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I am thinking about why the Git command use

git push <remote> :<branch> like git push origin :featureA to delete featureA branch in the remote server. I am interest that why make the colon as the delete flag. It is so difference from

git branch -d <localbranch>

Why don't make something like

git branch -d --remote origin <branchname>

or there are deep meaning of colon symbol that I never know before?

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2 Answers 2

up vote 32 down vote accepted

It is not the meaning of the : per se, but what is present, or rather absent before it.

The refspec format is

<+><source>:<destination>

(optional + for non-fast forward)

So when you do something like git push origin :featureA, you are specifying an empty source ref and basically making the destination "empty" or deleting it.

PS: Note that the refspec of : or nothing doesn't mean push nothing to nothing however. It makes git to push "matching" branches: for every branch that exists on the local side, the remote side is updated if a branch of the same name already exists on the remote side.

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The colon isn't a "delete flag". Note that git push and git pull both accept zero or more refspecs as their final argument(s). Now read about refspecs. A colon separates source from destination in a refspec. The command git push origin :foo has an empty source and essentially says "push nothing to branch foo of origin", or, in other words, "make branch foo on origin not exist".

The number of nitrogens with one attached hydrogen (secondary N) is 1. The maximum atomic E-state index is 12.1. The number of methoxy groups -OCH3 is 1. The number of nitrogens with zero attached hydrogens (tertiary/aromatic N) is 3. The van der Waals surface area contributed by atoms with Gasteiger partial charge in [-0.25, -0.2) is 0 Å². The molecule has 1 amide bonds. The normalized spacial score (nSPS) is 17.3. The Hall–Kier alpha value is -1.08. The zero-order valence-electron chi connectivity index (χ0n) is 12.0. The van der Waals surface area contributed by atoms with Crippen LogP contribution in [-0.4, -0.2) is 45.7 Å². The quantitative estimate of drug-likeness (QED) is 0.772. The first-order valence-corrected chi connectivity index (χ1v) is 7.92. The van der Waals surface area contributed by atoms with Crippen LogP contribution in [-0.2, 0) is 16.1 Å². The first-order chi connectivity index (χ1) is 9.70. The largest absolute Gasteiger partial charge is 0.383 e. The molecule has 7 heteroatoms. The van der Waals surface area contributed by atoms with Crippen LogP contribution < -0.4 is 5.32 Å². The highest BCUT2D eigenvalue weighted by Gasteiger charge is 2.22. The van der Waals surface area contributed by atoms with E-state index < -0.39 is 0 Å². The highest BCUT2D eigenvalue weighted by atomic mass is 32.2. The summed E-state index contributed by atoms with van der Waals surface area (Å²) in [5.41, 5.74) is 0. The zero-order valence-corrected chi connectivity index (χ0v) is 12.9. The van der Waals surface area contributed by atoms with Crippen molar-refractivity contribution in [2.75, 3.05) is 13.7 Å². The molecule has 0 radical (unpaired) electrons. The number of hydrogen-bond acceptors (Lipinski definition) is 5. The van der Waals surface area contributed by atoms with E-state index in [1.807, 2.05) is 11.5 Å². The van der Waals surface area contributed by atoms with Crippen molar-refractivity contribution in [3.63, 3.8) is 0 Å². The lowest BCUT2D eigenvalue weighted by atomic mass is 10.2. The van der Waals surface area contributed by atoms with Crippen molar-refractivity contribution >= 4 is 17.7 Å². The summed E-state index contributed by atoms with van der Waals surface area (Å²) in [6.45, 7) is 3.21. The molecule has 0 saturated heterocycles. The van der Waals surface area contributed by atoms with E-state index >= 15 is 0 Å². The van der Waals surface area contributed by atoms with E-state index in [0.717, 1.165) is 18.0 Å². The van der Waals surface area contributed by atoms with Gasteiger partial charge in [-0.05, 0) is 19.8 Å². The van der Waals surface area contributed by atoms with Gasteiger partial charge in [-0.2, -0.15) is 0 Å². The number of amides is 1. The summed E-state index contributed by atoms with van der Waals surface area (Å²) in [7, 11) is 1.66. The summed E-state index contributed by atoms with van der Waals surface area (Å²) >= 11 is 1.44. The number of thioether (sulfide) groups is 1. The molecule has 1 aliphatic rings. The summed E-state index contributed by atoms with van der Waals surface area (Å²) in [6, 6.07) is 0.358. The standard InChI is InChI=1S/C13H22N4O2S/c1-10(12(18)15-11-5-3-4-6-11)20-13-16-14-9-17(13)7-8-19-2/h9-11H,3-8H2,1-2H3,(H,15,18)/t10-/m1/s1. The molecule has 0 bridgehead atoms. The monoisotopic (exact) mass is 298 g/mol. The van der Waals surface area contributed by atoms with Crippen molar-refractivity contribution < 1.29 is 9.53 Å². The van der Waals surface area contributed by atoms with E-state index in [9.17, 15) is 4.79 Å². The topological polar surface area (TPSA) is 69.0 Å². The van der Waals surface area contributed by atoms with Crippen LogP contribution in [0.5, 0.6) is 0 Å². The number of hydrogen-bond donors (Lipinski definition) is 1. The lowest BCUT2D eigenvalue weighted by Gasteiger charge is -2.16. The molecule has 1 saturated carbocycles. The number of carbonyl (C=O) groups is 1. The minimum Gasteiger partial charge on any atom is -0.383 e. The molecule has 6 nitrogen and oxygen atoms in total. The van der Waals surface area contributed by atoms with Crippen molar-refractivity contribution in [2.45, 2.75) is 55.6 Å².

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IMO, your answer doesn't answer the question for the following reason: if I try to push a branch whose history has diverged, I need to force push the branch. However, this is not the case when deleting a branch using :foo. An empty branch does not share history with an existing remote branch and so it cannot, the way I see it, overwrite an existing remote branch with an empty branch. Something feels wrong with your answer. –  Umang Sep 5 '11 at 4:02
2  
@Umang: afaik, it's only a conceptual thing, and I didn't say "push an empty branch". I said "push nothing". I don't disagree with your assessment that it would make more sense with a "+" in front of it, but this is just how it works. See the last section of the refspecs link I posted, and decide whether you trust the author. –  Ryan Stewart Sep 5 '11 at 4:06
    
I think I understand a little better now. Thanks! –  Umang Sep 5 '11 at 4:27

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